March 10, 2015

Method to find bad mutations may improve maize crops

Jason Wallace, Buckler Lab
This deformed ear of corn results from bad mutations that occur randomly each generation. When bad mutations are not removed from breeding populations, they can cause dramatic losses in yield.

Cornell researchers have developed a way to predict bad mutations in the maize genome, addressing a major challenge for breeders trying to grow better crops and feed rising populations. The researchers found regions of the genome that were riddled with such unwanted DNA. 

For every gene that contains a desirable trait, many undesirable mutations come along for the ride – a common hindrance for breeders focused on improved varieties. By knowing exactly where the bad mutations are in the genome, researchers can apply new genome editing technologies that allow precise cuts and fixes to be made.

“The technology is now moving forward for us to recognize these bad mutations and edit them out of the genome,” said Edward Buckler, a Cornell and U.S. Department of Agriculture (USDA) research geneticist, and senior author of a March 9 paper in Proceedings of the National Academy of Sciences.

With genome editing, undesired genes can be replaced with a healthy common variant of the gene found within the species, Buckler said.

The study focused on recombination, a natural gene shuffling process in which sections of genomes from each parent are swapped into the offspring.

“If recombination does not occur in a region of DNA, good mutations do not have the opportunity to join together,” said Eli Rodgers-Melnick, the paper’s co-lead author and a postdoctoral researcher in Buckler’s lab. “At the same time, bad mutations can be dragged along with the good, like a rusted trailer with flat tires attached to a souped-up sports car.”

Much like a deck of cards that is split in half and shuffled, clumps of cards can stick together in the process. Using this analogy to describe recombination, each half of the deck represents DNA from each parent, but during mating when genetic material is combined and reshuffled, clumps or regions of DNA stick together.

One reason for sex among any species is to break up chromosomes and swap regions of the genome to create new combinations, but “about 40 percent of the genome doesn’t do this well,” said Buckler, who is a USDA–Agricultural Research Station (ARS) scientist in Cornell’s Institute for Genomic Diversity and an adjunct professor in Cornell’s Department of Plant Breeding and Genetics.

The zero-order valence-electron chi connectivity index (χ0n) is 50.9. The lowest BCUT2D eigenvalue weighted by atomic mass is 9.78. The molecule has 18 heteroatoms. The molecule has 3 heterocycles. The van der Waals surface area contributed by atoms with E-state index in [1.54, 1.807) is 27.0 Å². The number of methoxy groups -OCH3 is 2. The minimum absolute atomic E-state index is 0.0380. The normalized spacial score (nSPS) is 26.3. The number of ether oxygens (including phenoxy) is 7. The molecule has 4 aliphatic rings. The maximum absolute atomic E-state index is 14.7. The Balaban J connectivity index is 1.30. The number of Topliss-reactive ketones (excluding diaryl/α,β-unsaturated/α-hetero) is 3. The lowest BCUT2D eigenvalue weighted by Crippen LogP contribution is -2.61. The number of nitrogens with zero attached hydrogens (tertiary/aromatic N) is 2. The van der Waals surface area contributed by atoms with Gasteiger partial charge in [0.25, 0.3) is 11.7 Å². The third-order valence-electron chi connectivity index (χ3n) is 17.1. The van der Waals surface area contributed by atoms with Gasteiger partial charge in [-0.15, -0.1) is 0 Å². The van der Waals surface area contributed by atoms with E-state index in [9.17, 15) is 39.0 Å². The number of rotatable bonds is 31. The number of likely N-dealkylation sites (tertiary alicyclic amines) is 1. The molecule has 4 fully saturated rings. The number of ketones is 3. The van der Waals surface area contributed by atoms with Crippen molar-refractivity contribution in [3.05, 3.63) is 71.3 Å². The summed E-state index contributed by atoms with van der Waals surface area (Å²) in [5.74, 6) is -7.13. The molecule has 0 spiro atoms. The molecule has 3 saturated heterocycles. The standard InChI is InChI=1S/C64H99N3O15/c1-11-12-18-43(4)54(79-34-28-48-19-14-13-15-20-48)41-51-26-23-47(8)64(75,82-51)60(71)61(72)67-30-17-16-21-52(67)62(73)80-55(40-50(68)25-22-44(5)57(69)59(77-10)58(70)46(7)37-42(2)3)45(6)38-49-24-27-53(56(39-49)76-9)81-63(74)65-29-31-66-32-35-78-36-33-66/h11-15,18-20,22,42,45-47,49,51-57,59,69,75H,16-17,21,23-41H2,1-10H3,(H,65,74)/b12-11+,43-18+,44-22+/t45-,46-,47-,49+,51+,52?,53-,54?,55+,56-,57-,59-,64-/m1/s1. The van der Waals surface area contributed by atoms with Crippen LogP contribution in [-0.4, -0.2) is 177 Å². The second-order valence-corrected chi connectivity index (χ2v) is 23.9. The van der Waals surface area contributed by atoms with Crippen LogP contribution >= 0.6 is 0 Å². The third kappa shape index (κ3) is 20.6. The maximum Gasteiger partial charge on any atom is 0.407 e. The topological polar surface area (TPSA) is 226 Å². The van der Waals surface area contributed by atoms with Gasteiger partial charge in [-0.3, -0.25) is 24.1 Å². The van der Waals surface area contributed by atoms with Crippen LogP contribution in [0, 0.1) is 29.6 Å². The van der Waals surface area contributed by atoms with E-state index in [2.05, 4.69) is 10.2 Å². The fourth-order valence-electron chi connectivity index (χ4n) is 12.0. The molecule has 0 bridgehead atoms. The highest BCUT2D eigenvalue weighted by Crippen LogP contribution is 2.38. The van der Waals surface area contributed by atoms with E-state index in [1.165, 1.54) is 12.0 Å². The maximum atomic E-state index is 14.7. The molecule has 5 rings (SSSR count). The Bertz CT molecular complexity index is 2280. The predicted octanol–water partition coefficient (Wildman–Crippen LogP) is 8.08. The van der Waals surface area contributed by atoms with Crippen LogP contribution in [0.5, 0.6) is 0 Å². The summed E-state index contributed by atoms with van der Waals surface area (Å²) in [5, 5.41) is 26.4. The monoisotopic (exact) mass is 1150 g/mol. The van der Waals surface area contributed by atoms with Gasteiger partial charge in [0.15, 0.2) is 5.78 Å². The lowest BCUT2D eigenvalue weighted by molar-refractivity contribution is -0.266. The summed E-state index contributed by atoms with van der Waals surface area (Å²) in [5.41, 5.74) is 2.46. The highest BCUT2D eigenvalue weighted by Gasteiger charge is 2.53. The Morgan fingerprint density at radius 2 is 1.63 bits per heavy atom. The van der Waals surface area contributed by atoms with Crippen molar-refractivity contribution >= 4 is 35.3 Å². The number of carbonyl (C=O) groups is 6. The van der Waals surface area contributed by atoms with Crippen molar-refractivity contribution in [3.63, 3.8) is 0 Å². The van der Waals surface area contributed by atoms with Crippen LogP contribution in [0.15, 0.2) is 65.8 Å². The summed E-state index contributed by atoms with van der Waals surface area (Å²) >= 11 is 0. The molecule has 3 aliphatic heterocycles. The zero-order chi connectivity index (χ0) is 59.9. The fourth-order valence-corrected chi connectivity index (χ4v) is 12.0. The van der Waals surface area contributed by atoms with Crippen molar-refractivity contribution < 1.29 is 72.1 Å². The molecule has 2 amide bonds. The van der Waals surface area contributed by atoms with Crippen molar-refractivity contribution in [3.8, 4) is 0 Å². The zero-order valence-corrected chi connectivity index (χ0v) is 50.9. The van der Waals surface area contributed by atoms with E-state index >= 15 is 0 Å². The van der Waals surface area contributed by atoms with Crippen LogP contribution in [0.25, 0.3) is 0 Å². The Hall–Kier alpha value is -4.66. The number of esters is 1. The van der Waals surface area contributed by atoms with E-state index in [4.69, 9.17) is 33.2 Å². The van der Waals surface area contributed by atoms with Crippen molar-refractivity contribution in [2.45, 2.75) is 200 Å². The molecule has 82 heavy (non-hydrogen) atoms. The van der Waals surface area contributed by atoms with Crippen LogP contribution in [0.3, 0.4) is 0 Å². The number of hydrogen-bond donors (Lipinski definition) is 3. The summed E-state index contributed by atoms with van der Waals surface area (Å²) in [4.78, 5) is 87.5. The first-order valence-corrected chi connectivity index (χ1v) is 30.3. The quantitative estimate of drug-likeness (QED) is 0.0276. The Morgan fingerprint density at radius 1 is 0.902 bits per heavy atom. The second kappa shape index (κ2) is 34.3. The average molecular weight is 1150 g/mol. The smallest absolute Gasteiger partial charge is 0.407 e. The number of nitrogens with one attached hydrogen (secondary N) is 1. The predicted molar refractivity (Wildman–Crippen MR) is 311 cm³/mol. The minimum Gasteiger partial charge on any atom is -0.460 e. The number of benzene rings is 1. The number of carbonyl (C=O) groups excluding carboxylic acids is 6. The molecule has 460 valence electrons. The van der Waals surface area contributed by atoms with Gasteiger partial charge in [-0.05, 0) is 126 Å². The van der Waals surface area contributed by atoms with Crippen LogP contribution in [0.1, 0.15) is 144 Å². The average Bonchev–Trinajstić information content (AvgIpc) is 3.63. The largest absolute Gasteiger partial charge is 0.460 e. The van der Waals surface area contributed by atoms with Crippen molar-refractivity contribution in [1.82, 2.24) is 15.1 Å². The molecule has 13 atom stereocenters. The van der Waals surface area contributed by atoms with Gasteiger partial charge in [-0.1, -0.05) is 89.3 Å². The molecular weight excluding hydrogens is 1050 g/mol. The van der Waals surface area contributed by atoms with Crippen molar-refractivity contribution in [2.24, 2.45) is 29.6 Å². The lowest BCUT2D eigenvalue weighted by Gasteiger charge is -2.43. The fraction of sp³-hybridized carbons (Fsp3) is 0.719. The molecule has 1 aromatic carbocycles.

In the study, the researchers analyzed markers in the genomes of 7,000 maize varieties – representing the diversity of maize – to determine where crossovers occur and which regions of the genome might stay together as a group. It turned out the junctions where the genome breaks during recombination are very similar across all varieties, making these regions stable and highly predictable.

The researchers also found that the regions of the maize genome with the lowest recombination rates also harbor the largest number of bad mutations. This means the portions of the maize genome most burdened with undesirable mutations will also be the most difficult to improve using conventional, more time-consuming breeding techniques, in which breeders repeatedly cross parents with agriculturally desirable traits to get offspring with the right features.

The researchers note that genome editing is different from genetic engineering, which might introduce foreign genes randomly in the genome. “We are not introducing new genes but precisely fixing bad mutations,” Buckler said. Every variety has a few hundred to thousands of bad mutations.

 Peter Bradbury, a computational biologist with the USDA-ARS and a member of Buckler’s lab, is a co-lead author of the paper. Other co-authors include researchers from the Chinese Academy of Agricultural Sciences.

The National Science Foundation, the USDA-ARS and the Ministry of Science and Technology of China supported the study.